At first blush, the title of this article may seem somewhat fundamental. However, on four separate and recent occasions, a client or prospect asked me to provide an overview of typical fund formation and structure.
Since the subject comes up more often than imagined, an overview of private equity fund formation might be helpful. The following information can serve as a simple reference for industry standards and practices as they relate to private equity fund formation and related infrastructure to support fund activities.
Private equity funds (the “Fund”) are investment entities formed by individuals (i.e., sponsors) interested in raising capital to make investments (i.e., acquire ownership in companies) according to a certain investment strategy. Funds are owned by “accredited investors” who make a pledge to invest a set amount of capital over time (“committed capital”). The individual sponsors who form a Fund are given responsibility to source, acquire, and manage the Fund’s investments over time until an optimal sale opportunity is found to achieve an above-market return on investment.
Based on my industry experience, the prevailing industry standard is to form a
management company, an investment fund (private fund), and a general partner (GP) to the private fund when conducting a private equity offering to accredited investors. The following chart illustrates a general fund’s structure.
In addition, certain legal documents are typically used in private equity fund formation.
The industry standard is to compile a subscription package, which consists of at least a private placement memorandum, a copy of the organizational agreement (i.e., LP or LLC), a subscription agreement, and an investor questionnaire.
- The private placement memorandum includes general terms and risk factors as well as biographies of the sponsors, track record, and investment focus.
- The limited partnership agreement defines relationships as well as rights and duties of the general partner and the limited partners, including allocations, distributions, claw-backs, and investment restrictions.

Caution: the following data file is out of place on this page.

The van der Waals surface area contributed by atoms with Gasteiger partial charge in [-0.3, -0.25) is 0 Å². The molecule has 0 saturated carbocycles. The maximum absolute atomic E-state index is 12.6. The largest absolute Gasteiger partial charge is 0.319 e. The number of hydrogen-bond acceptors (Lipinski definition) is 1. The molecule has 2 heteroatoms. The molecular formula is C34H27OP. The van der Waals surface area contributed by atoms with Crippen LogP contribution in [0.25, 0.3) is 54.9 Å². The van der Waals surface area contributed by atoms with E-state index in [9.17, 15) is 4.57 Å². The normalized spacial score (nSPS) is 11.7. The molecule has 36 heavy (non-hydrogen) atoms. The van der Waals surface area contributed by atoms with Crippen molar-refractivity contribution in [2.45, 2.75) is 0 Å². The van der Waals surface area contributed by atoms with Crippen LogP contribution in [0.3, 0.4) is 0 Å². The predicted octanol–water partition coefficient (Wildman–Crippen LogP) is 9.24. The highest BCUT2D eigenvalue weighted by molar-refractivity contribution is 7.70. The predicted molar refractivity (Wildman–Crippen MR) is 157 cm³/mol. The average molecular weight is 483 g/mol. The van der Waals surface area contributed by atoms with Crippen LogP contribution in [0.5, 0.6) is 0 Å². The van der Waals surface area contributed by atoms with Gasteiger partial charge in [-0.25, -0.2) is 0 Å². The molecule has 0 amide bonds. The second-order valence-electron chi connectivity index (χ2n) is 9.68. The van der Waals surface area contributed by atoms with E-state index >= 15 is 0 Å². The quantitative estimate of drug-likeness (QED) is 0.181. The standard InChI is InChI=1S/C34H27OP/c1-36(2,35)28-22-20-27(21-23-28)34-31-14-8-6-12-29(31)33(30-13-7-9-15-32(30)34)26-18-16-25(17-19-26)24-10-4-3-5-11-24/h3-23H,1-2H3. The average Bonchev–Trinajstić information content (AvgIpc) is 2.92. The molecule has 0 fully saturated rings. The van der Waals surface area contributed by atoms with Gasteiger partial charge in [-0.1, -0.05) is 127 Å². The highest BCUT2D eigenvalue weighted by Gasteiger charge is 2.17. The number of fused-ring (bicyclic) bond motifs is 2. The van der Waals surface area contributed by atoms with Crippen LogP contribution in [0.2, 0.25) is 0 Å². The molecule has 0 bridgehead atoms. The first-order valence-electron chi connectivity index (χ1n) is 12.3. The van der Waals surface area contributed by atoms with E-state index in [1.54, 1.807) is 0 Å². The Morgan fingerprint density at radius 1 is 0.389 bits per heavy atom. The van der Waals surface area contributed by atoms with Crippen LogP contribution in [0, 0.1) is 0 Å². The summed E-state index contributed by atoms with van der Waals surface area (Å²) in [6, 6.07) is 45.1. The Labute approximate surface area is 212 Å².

- The subscription agreement includes the investor commitment, closing conditions, and representations.
- The investor questionnaire gathers required information regarding accredited investor, ERISA status, NASD restricted persons, PATRIOT Act compliance, and contact information.
It’s important to remember that private equity funds are regulated by the Securities Act of 1933, the Investment Company Act of 1940, the Investment Advisors Act of 1940, the Securities Exchange Act of 1934, and the Employee Retirement Income Security Act (ERISA). Legal counsel for the Fund should review structure and potential investors before the Fund offering to ensure compliance with U.S. federal regulations. The Fund will typically look to qualify for an exemption from Securities and Exchange (SEC) registration (e.g., no general solicitation, accredited investors, fewer than 100 investors, no commissions to GP for sale of partnership interest, GP will perform substantial duties for the partnership, and so forth.)
Remember, First Things First
Well before soliciting significant contributions from investors or loans from creditors to a private equity fund, the industry standard is to accomplish each of the tasks described above, from entity formation and creation of organizational documents to creation of subscription packages and SEC filing, etc. Experienced investors and lenders expect such documentation and compliance with such legal criteria before they will consider significant investment in a private equity fund, and the pertinent pool of potential investors will not take a private equity fund seriously without such documentation and compliance with legal criteria.
Once such steps are taken, a private equity fund would be well-positioned to solicit further investment from the pertinent pool of potential private investors.